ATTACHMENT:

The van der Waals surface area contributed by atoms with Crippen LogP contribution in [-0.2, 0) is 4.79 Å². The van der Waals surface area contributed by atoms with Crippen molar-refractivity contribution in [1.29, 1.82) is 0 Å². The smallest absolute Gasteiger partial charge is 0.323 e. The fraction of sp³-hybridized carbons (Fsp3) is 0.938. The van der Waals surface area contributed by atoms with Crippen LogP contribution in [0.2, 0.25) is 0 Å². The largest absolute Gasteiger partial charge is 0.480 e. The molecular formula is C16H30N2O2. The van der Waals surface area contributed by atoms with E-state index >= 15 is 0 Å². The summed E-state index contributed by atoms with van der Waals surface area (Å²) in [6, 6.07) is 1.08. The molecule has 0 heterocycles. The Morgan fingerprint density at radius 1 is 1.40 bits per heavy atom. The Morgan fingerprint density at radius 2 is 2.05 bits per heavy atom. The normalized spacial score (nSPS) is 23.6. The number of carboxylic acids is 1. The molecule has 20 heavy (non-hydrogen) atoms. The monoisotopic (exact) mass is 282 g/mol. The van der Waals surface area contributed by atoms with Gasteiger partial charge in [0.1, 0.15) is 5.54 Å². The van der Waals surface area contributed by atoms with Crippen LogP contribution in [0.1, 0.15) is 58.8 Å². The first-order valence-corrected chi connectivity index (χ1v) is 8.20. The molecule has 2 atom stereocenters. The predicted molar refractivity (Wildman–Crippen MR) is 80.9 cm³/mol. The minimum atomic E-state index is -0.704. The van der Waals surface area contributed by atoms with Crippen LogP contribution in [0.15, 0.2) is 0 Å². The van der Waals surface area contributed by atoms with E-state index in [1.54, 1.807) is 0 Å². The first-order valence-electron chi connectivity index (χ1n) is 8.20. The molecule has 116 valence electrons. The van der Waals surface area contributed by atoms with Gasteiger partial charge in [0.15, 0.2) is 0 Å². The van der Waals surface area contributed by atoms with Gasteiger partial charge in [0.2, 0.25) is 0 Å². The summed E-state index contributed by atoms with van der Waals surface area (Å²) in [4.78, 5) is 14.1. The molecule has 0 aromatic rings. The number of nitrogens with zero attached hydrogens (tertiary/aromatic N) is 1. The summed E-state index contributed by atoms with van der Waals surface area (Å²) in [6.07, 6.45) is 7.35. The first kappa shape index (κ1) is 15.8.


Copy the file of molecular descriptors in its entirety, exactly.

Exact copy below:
The van der Waals surface area contributed by atoms with Crippen LogP contribution in [-0.2, 0) is 4.79 Å². The van der Waals surface area contributed by atoms with Crippen molar-refractivity contribution in [1.29, 1.82) is 0 Å². The smallest absolute Gasteiger partial charge is 0.323 e. The fraction of sp³-hybridized carbons (Fsp3) is 0.938. The van der Waals surface area contributed by atoms with Crippen LogP contribution in [0.2, 0.25) is 0 Å². The largest absolute Gasteiger partial charge is 0.480 e. The molecular formula is C16H30N2O2. The van der Waals surface area contributed by atoms with E-state index >= 15 is 0 Å². The summed E-state index contributed by atoms with van der Waals surface area (Å²) in [6, 6.07) is 1.08. The molecule has 0 heterocycles. The Morgan fingerprint density at radius 1 is 1.40 bits per heavy atom. The Morgan fingerprint density at radius 2 is 2.05 bits per heavy atom. The normalized spacial score (nSPS) is 23.6. The number of carboxylic acids is 1. The molecule has 20 heavy (non-hydrogen) atoms. The monoisotopic (exact) mass is 282 g/mol. The van der Waals surface area contributed by atoms with Gasteiger partial charge in [0.1, 0.15) is 5.54 Å². The van der Waals surface area contributed by atoms with Crippen LogP contribution in [0.1, 0.15) is 58.8 Å². The first-order valence-corrected chi connectivity index (χ1v) is 8.20. The molecule has 2 atom stereocenters. The predicted molar refractivity (Wildman–Crippen MR) is 80.9 cm³/mol. The minimum atomic E-state index is -0.704. The van der Waals surface area contributed by atoms with Crippen LogP contribution in [0.15, 0.2) is 0 Å². The van der Waals surface area contributed by atoms with E-state index in [1.54, 1.807) is 0 Å². The first-order valence-electron chi connectivity index (χ1n) is 8.20. The molecule has 116 valence electrons. The van der Waals surface area contributed by atoms with Gasteiger partial charge in [0.15, 0.2) is 0 Å². The van der Waals surface area contributed by atoms with Gasteiger partial charge in [0.2, 0.25) is 0 Å². The summed E-state index contributed by atoms with van der Waals surface area (Å²) in [4.78, 5) is 14.1. The molecule has 0 aromatic rings. The number of nitrogens with zero attached hydrogens (tertiary/aromatic N) is 1. The summed E-state index contributed by atoms with van der Waals surface area (Å²) in [6.07, 6.45) is 7.35. The first kappa shape index (κ1) is 15.8.